Waldman may have decided to stop publishing comics with issue #9 in 1959 because of a more lucrative oportunity, or on a whim. Why did Israel Waldman disappear from the comics business for four years? Was he under duress to stop publishing? I.W./Super Comics fan Sabo helped me create answers to what might have happened to cause some incredibly small print runs, and what Waldman may have been up to prior to vanishing:

Let's conjecture that in 1958 Waldman purchases 99 printing plates from Eastern Color. He takes 89 of them, divided into four stacks, to a printer. The Biggest stack of 65 is supposed to have no series repeats in it, and the stack of 24 is supposed to contain only the second copy of a series (for example, Great Western has an issue #1 and an issue #2). Waldman, meanwhile, has put four sets of plates in the wrong piles. The big stack has two different copies of Speedy Rabbit #1. The stack of 24 has three plates (Love and Marriage, Romantic Love, and Undersea Commandos) that should have been placed in the big stack. No one catches the error. Regarding the remaining six plates, Waldman placed the third plate of The Brain, Little Eva and Super Brat, and the second plate of Romantic Love in the pile designated for issue #3, and the last pile #4 has The Brain and Little Eva, the only two titles to have issues #1-4. Waldman now finds three misplaced plates (Sensational Police Cases, Strange Worlds, and Teen-Age Talk). He tells the printer he has no idea if these three titles have already been printed and decides to print them as #5. Later, he finds one more issue of Little Eva and issue #6 is born, with issue seven showing a more normal print run of eleven issues. Waldman purchases another 91 printing plates. He decides to split the group into three parts. He takes 29 plates to the printer for issue #8, followed by 30 plates for issue #9. The last 32 plates are fated to wait indefinitely as Waldman is visited by attorneys representing Timely/Atlas/Marvel and told to cease and desist. Although cynical, it's a possibility.

 

Four years later Waldman purchases a warehouse with 100 printing plates. Having overcome his fear of a copyright lawsuit, assuming he was threatened to begin with, he returns to comics publishing, beginning with the 32 plates that were left out when he stopping publishing in 1959. The printer is instructed to make some changes: #1: The I.W. triangle will be replaced by the Super Comics Seal of Quality on the cover, #2: The publisher in the indicia is changed to "published by Super Comics, Inc.," #3: the sentence, "Comics copyrighted and must not be reproduced without permission," is included in the indicia, and #4: a year of publication will be listed. Waldman hopes such tactics, combined with new covers, will keep him safe from discovery. Regardless of his attempts to distance himself, the address for Super Comics is the same as I.W. Enterprises, and the numbering continues with the release of issue #10, so Waldman wasn't actually invisible, just lurking nearby. And then there's Pee Wee Pixies #10, where the indicia correctly states "Super Comics" while the cover shows an incriminating I.W. symbol! Waldman sold advertising in the comics, and even collected money at his office for processing Honor House products (Department I.W. in the ads), a longtime mail order toy company; his other solicitors were all over the map with products offered, and such advertisers would have led back to Waldman. A few #1 and #2 issues say "reissue" on the cover; Apache #1(1958) is one example, another is Great Western #2(1958). Waldman may have intended to put "reissue" on every cover, possibly as some kind of legal firewall, but decided against it.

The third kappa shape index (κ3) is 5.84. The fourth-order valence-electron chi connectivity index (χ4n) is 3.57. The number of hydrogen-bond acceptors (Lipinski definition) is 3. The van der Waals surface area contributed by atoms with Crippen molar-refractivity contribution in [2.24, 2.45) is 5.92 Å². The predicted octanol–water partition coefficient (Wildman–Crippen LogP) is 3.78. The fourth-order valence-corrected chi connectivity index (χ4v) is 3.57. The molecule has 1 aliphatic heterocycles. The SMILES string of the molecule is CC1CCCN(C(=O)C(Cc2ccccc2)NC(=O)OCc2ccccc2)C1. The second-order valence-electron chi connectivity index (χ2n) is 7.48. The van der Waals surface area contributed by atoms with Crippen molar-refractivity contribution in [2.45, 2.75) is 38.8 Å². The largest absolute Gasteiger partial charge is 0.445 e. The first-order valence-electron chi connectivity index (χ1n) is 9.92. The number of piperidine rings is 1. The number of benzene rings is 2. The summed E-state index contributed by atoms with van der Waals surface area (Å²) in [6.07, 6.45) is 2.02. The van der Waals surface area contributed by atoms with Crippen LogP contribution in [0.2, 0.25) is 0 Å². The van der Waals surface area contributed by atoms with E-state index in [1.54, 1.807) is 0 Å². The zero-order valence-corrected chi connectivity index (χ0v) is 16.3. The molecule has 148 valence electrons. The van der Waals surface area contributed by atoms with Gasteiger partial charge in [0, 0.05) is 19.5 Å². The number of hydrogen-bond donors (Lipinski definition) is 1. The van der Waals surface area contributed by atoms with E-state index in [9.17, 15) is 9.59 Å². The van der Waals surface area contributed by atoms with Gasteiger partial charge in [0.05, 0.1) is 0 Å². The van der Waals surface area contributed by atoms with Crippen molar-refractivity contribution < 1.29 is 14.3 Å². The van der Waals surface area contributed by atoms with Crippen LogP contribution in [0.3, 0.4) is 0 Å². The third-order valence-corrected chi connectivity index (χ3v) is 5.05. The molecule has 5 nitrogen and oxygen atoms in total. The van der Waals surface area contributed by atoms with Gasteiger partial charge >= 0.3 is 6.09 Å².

The 100 plates Waldman bought join 31 random books he has picked up from other sources, and they are divided into seven stacks. Waldman takes 21 plates to the printer for issue #11. He must have taken the printer a group of 30 and made two piles, of ten and twenty issues respectively, for issues #12 and #14. Waldman tells the printer not to use #13 because it's unlucky, and that the other pile of ten would be for #14, and some indicia on #12 are accidentally labeled 1963 instead of 1964 before the mistake is noticed. The final issue numbers #15-18 all have twenty issue print runs. Waldman bought modern material that became Young Hearts in Love #18(1964), and oddities such as the unpublished Charles Atlas comic that became Daring Adventures #18(1964). I don't believe everything Waldman had on hand saw print, and we'll probably never know the extent of his myriad acquisitions or what became of them. The Skywald horror line later reprints material from the I.W./Super Comics inventory that was not reprinted before, so evidently there were additional books on hand. Fly by night publishers Green(1957), Literary Entertainment(1958), Norlen(1959) and Cornell[n.d.], (all of them list the same address in the indicia) released some of the same titles as I.W. did in the late 1950s, such as Cosmo Cat. There are too many examples of the same reprints across too many titles for it to be a coincidence. Waldman must have bought the "fly by night" inventory.